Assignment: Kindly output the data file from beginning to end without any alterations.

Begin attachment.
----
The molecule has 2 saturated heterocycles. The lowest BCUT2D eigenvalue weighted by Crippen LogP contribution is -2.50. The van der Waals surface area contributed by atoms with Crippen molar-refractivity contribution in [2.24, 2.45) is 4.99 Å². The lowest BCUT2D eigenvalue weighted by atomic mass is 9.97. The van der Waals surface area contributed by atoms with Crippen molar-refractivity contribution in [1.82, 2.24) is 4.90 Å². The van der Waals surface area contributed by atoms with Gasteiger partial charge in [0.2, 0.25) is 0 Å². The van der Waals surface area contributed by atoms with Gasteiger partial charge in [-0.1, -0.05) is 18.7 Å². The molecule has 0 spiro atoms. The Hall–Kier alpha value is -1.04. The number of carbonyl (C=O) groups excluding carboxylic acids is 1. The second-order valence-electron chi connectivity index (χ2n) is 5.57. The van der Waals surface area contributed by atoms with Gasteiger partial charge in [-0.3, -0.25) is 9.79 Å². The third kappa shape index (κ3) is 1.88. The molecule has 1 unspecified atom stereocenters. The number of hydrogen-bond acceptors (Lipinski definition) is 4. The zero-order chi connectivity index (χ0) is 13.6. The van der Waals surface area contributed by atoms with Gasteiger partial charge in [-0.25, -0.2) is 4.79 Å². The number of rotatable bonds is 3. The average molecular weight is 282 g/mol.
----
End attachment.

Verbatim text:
The molecule has 2 saturated heterocycles. The lowest BCUT2D eigenvalue weighted by Crippen LogP contribution is -2.50. The van der Waals surface area contributed by atoms with Crippen molar-refractivity contribution in [2.24, 2.45) is 4.99 Å². The lowest BCUT2D eigenvalue weighted by atomic mass is 9.97. The van der Waals surface area contributed by atoms with Crippen molar-refractivity contribution in [1.82, 2.24) is 4.90 Å². The van der Waals surface area contributed by atoms with Gasteiger partial charge in [0.2, 0.25) is 0 Å². The van der Waals surface area contributed by atoms with Gasteiger partial charge in [-0.1, -0.05) is 18.7 Å². The molecule has 0 spiro atoms. The Hall–Kier alpha value is -1.04. The number of carbonyl (C=O) groups excluding carboxylic acids is 1. The second-order valence-electron chi connectivity index (χ2n) is 5.57. The van der Waals surface area contributed by atoms with Gasteiger partial charge in [-0.3, -0.25) is 9.79 Å². The third kappa shape index (κ3) is 1.88. The molecule has 1 unspecified atom stereocenters. The number of hydrogen-bond acceptors (Lipinski definition) is 4. The zero-order chi connectivity index (χ0) is 13.6. The van der Waals surface area contributed by atoms with Gasteiger partial charge in [-0.25, -0.2) is 4.79 Å². The number of rotatable bonds is 3. The average molecular weight is 282 g/mol.